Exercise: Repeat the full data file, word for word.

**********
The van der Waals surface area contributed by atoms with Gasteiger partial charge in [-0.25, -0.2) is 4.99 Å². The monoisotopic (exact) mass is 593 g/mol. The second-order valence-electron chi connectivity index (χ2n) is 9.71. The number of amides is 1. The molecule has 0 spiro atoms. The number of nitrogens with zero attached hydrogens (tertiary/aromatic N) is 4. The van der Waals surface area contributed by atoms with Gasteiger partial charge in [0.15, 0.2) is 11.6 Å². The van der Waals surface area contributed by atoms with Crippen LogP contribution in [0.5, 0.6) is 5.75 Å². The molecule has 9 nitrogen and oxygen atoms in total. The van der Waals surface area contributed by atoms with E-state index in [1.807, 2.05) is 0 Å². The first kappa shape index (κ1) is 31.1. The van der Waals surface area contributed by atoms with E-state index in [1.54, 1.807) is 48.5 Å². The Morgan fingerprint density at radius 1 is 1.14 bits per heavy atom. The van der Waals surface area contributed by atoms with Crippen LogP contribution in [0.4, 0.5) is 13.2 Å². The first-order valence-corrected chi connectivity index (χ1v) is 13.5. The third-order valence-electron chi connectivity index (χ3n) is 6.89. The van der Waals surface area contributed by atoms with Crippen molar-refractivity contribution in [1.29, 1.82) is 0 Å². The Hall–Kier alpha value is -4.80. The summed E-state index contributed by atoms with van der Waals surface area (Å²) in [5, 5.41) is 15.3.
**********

The van der Waals surface area contributed by atoms with Gasteiger partial charge in [-0.25, -0.2) is 4.99 Å². The monoisotopic (exact) mass is 593 g/mol. The second-order valence-electron chi connectivity index (χ2n) is 9.71. The number of amides is 1. The molecule has 0 spiro atoms. The number of nitrogens with zero attached hydrogens (tertiary/aromatic N) is 4. The van der Waals surface area contributed by atoms with Gasteiger partial charge in [0.15, 0.2) is 11.6 Å². The van der Waals surface area contributed by atoms with Crippen LogP contribution in [0.5, 0.6) is 5.75 Å². The molecule has 9 nitrogen and oxygen atoms in total. The van der Waals surface area contributed by atoms with E-state index in [1.807, 2.05) is 0 Å². The first kappa shape index (κ1) is 31.1. The van der Waals surface area contributed by atoms with E-state index in [1.54, 1.807) is 48.5 Å². The Morgan fingerprint density at radius 1 is 1.14 bits per heavy atom. The van der Waals surface area contributed by atoms with Crippen LogP contribution in [0.4, 0.5) is 13.2 Å². The first-order valence-corrected chi connectivity index (χ1v) is 13.5. The third-order valence-electron chi connectivity index (χ3n) is 6.89. The van der Waals surface area contributed by atoms with Crippen molar-refractivity contribution in [1.29, 1.82) is 0 Å². The Hall–Kier alpha value is -4.80. The summed E-state index contributed by atoms with van der Waals surface area (Å²) in [5, 5.41) is 15.3.